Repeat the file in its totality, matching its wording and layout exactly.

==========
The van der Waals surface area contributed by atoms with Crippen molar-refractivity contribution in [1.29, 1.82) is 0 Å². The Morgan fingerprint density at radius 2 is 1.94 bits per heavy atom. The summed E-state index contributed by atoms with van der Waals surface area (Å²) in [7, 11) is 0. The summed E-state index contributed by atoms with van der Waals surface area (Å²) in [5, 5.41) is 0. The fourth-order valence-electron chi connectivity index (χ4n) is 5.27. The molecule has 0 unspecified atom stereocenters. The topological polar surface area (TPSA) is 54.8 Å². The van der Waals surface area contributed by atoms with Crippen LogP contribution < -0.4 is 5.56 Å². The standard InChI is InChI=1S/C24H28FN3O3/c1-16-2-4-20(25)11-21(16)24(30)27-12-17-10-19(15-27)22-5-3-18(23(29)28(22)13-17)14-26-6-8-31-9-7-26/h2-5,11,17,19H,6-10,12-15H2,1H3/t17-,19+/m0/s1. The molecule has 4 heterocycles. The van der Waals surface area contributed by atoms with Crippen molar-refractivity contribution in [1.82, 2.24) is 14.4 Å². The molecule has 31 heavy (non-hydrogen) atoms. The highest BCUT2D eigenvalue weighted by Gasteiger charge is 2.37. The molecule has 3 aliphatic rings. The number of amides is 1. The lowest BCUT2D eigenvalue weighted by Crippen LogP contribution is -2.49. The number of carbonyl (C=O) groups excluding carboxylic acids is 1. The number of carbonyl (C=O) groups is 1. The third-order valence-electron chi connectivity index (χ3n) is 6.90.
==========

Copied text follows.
The van der Waals surface area contributed by atoms with Crippen molar-refractivity contribution in [1.29, 1.82) is 0 Å². The Morgan fingerprint density at radius 2 is 1.94 bits per heavy atom. The summed E-state index contributed by atoms with van der Waals surface area (Å²) in [7, 11) is 0. The summed E-state index contributed by atoms with van der Waals surface area (Å²) in [5, 5.41) is 0. The fourth-order valence-electron chi connectivity index (χ4n) is 5.27. The molecule has 0 unspecified atom stereocenters. The topological polar surface area (TPSA) is 54.8 Å². The van der Waals surface area contributed by atoms with Crippen LogP contribution < -0.4 is 5.56 Å². The standard InChI is InChI=1S/C24H28FN3O3/c1-16-2-4-20(25)11-21(16)24(30)27-12-17-10-19(15-27)22-5-3-18(23(29)28(22)13-17)14-26-6-8-31-9-7-26/h2-5,11,17,19H,6-10,12-15H2,1H3/t17-,19+/m0/s1. The molecule has 4 heterocycles. The van der Waals surface area contributed by atoms with Crippen molar-refractivity contribution in [1.82, 2.24) is 14.4 Å². The molecule has 31 heavy (non-hydrogen) atoms. The highest BCUT2D eigenvalue weighted by Gasteiger charge is 2.37. The molecule has 3 aliphatic rings. The number of amides is 1. The lowest BCUT2D eigenvalue weighted by Crippen LogP contribution is -2.49. The number of carbonyl (C=O) groups excluding carboxylic acids is 1. The number of carbonyl (C=O) groups is 1. The third-order valence-electron chi connectivity index (χ3n) is 6.90.